In the photograph accompanying yesterday's article on the Fishmarket, the man pictured with Billy Bob Barnett was misidentified. He is Merrill Diamond, a local representative for the McCourt Co.
The Sun regrets the errors.
The new managers of Baltimore's Fishmarket pledged yesterday to provide "quality value" to visitors to the Inner Harbor entertainment complex by keeping admission and parking costs low and adding new attractions and revamping old ones.
Describing the $25 million project that closed in July 1989 after just nine months of operation as a "wonderful facility that was under-utilized," managers Billy Bob Barnett and Spencer Taylor promised to keepbasic admission prices to $5 and sharply cut parking costs.
FOR THE RECORD - CORRECTION
At the same time, they said they would add a retail booth to sell souvenirs and memorabilia; a stage where patrons could add vocals to the music tracks of popular songs; and arcade and carnival-style games of chance.
"An entertainment complex has to be a quality value, it has to be a bargain, it has to be a good deal," Mr. Taylor said. "All we heard about the [old] Fishmarket was that it was so expensive."
Noting that there are 7,000 parking spaces in the area, he said they were "negotiating to reduce the
price of parking greatly," but stopped short of saying whether the parking would be free as some reports had indicated.
In their first public comments -- given during a tour of the buildingthe two nightclub operators outlined plans to turn the Fishmarket Grille, formerly a steak and seafood restaurant, into an oldies bar and dance facility; to replace the carpeting in
Eubie's with a tile floor and turn the jazz club into a jazz-based dance club; and turn what had been an English pub on the second floor into a "down-home" rhythm and blues bar featuring local and national acts.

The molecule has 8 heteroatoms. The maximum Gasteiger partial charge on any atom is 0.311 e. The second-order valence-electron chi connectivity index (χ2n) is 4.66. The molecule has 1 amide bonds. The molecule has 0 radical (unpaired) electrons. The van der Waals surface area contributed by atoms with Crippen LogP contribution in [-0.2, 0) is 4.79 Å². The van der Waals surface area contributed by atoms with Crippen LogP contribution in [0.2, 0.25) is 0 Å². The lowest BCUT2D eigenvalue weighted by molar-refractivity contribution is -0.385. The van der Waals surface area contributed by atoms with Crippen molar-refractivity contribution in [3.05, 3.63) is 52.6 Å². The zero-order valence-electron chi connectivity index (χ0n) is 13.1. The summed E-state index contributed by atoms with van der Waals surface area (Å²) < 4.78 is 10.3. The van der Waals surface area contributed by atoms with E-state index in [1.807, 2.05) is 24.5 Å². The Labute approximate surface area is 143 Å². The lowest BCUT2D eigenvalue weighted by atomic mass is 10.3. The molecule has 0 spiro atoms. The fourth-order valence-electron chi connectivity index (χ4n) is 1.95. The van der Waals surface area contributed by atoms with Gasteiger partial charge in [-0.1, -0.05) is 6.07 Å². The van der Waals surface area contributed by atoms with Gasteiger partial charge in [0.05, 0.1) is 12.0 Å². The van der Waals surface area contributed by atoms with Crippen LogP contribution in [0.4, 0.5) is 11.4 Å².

Mr. Taylor and Mr. Barnett who have teamed to operate such landmark nightspots as Dallas Alley and Billy Bob's in Texas and the Cat's Meow in New Orleans -- said they hoped to reopen the Fishmarket in early January.
Merle Diamond, local representative for the McCourt Co., the building's Boston-based developer, said the company was prepared "to spend a lot of money" to turn the Fishmarket into a viable enterprise.
He said that, contrary to published reports, the building would retain its name, which he characterized as a reflection of the owner's commitment to the city.
Mr. Diamond said the McCourt Co. chose Mr. Barnett and Mr. Taylor from an initial list of "between 50 and 75 names." He said additional local members of a management team would be added in the future.
Later, Mr. Taylor said he and Mr. Barnett would bring three managers they had worked with at other facilities to run the Fishmarket but would add a dozen local people in management positions. In all, he said, the complex would employ 500 full- and part-time workers.
Mr. Taylor said he believed the Fishmarket could attract 100,000 visitors a month -- an increase of about 25 percent above what the complex attracted when it was run by Opryland USA, the Nashville-based entertainment conglomerate. He said he anticipated that each person would spend an average of $15, not including admission, inside the building.
The Liberty Hall stage, the main concert venue, would have a separate focus each night, he said. Wednesdays would be "celebrity-oriented" evenings for upscale nightclub goers; Thursdays would be geared to the college crowd; Fridays would attempt to attract the "downtown suit and tie market" with the "best happy hour buffet in the country"; Saturdays would be "masses-oriented" and Sundays would be reserved for country acts.
Other planned changes, he said, include converting The Library, a sedate upstairs pub, into a special VIP room and opening up the enclosed diner.
Mr. Taylor said the reopened Fishmarket would feature "ball park-style snack food," but would not offer elaborate meals. "We're not in the restaurant business," he said.
He said he had been talking to such acts as Willie Nelson, Julio Iglesias and the B-52s about opening the facility in January.
Asked why he thought he and Mr. Taylor could make the Fishmarket successful when Opryland could not, Mr. Barnett said, "We can make things successful in the nightclub business because that's the business we're in. This was not run as a nightclub before."